File Image: IOL
File Image: IOL

Are you regularly left with more month than money?

By Nicolette Mashile Time of article published Aug 10, 2021

Share this article:

NICOLETTE’S NICKELS:

A stroll in a mall can lead you down one of two paths; one where you buy a new pair of sneakers impulsively because, sheesh, look, you still have some money left after all your debit orders have gone off.

Or you could go down the path where you quickly remember your friend's upcoming birthday on the last weekend of the month. You need your money to last until then so that you don't rely on your credit card to buy a measly bouquet of flowers. This is what the millennials call adulting! But it shouldn't be this painful. You can still get those sneakers you have been eyeing. You need to become budgeting royalty.

Too many people are left with more month than money. I remember a 2018 IOL article that said, according to data from FNB's retail segment, middle-income consumers were those earning between R7 000 and R60 000 a month. Of those, approximately 56% spent all their monthly income within five days or less of receiving it.

The harsh truth is many of these consumers have a massive chunk of their income going to the “I don't know what happened to my money” category. Generally, consumers are clear on their contractual debt and sometimes have a fair clarity on their living expenses. It's the miscellaneous and impulsive spends that we can barely control, let alone remember.

What could be the problem? Well, one of the primary diagnoses is not having or following a budget tailored to one's financial situation.

Financial independence will become a far-fetched dream if we do not responsibly manage our finances. I have touched on budgeting in the past; however, I have realised that people do not entirely understand budgeting and how to use it for specific purposes. In simple terms, budgeting compares your total income to your total fixed and variable expenses that you can expect for the upcoming month, year, or whatever period the budget is designed for. So let me break down the various budgeting methods and how you can use them practically.

1. Incremental budgeting. For this, you calculate your budget by either adding or subtracting a percentage to see what the next period's budget will be like. This is appropriate to use if the primary "expense drivers" do not change. For example, you could have a household budget, but expect your child to be born in two months. So you may want to add a percentage for the expenses of taking care of an additional human in the house. Remember to take increments such as inflation into account.

2. Activity-based budgeting. For this, you may have a specific goal in mind, and you budget for activities that will help you achieve your goal. For example, you may want to start generating a higher income within the next six months, or you may want to create a small business. Once you know your goals, you can break them down into more minor activities. For example, finding a new job or starting a new business may require you to improve your skills, so you will need to create a budget for paying tuition fees.

3. Value-proposition budgeting. The budget is calculated according to each line item's value. You will need to do a deep dive into all your current expenses and analyse whether or not the value outweighs its cost. For example, you may be paying for DSTV and Netflix, but you rarely watch one of them. So if you are not gaining value for it and money is just leaving your account each month, then perhaps that is an indication to close the subscription. There may be justifiable reasons to keep paying for something you do not use. For example, you may have paid for medical aid for the past five years and never used it, but it is worthwhile in case of any hiccups down the line. For each line item in your budget, ask yourself why it is included, and if the reason does not make sense, cut it out.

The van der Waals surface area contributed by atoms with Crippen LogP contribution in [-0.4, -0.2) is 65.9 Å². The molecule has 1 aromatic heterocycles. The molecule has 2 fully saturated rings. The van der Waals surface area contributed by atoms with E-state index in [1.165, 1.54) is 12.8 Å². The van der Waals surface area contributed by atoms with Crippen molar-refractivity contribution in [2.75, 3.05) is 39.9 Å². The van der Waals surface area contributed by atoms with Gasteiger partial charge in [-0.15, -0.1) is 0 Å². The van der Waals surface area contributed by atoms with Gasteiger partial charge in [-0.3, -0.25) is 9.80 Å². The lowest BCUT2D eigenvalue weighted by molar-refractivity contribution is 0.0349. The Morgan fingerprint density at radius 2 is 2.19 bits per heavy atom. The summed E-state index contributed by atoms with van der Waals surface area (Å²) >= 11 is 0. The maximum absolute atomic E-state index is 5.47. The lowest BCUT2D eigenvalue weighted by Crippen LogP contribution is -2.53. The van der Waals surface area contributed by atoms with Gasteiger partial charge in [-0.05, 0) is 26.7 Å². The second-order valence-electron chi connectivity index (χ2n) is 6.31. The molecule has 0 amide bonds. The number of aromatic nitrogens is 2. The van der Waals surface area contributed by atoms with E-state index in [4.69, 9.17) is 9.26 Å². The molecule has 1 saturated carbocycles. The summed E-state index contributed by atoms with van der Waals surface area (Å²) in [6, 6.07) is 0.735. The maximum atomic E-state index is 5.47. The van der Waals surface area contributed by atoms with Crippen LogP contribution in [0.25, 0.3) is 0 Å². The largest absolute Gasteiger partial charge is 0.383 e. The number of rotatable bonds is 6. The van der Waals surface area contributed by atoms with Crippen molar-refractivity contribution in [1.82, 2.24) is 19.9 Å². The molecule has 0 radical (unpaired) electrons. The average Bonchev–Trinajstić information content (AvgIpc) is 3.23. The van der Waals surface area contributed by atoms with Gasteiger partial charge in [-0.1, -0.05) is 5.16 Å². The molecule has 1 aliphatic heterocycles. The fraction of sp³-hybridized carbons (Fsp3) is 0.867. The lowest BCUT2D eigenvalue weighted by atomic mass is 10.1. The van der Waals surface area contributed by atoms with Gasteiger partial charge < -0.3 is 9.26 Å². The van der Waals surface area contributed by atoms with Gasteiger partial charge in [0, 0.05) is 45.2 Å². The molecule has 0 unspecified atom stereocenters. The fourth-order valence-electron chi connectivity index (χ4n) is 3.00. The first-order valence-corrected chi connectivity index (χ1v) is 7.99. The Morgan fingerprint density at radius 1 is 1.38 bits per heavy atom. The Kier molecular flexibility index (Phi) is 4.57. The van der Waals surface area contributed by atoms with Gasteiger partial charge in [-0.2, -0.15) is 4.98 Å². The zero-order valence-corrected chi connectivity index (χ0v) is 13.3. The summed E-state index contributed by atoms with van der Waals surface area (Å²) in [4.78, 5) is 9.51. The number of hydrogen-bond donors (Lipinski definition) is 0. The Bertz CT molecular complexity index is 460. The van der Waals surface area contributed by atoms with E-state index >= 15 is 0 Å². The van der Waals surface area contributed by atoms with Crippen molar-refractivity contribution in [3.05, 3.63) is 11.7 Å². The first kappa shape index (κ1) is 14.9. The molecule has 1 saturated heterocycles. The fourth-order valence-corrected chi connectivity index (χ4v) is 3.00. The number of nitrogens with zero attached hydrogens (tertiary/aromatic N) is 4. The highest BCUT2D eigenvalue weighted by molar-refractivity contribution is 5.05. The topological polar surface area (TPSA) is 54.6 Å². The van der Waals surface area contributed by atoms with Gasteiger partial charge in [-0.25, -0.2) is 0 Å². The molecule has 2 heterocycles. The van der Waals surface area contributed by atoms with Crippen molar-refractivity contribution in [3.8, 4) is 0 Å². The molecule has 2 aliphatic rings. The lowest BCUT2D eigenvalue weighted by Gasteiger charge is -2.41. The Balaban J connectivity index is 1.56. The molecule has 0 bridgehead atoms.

4. Zero-based budgeting. For this, you use a bottom-up approach, unlike the other methods. Consider having absolutely no expenses and then build from there. You can then analyse each line item that you put into your budget and determine if you are using the best option. Are you using the best mode of transportation; are you buying groceries in a savvy way; are you saving enough? Ask yourself if something is essential. Until you can justify why, assume it should not be included.

5. 50/30/20 budgeting. Allocate 50% of your budget towards essentials, such as paying for transport, accommodation and food. Then 30% goes towards your wants, such as entertainment, and the remaining 20% goes towards savings. This is probably one of the most popular ways to budget, but it can also be the hardest at times. because everyone's finances are different. But you can still strive to achieve it.

Whether you use a top-down or bottom-up approach to budgeting, always consider the purpose of the line items you have set in your budget – do you have any reasonable justification for their inclusion?

I know everyone is more than capable of making a budget plan for their lives, so take what you have learned here and make finances the last thing you stress about at night.

Nicolette Mashile is the co-host of the SABC1 talk show Daily Thetha, an actress on Generations and the founder of Financial Bunny, a financial literacy platform. She has now written a book, What’s Your Move? A Collection of Ordinary Financial Lessons.

PERSONAL FINANCE

Share this article: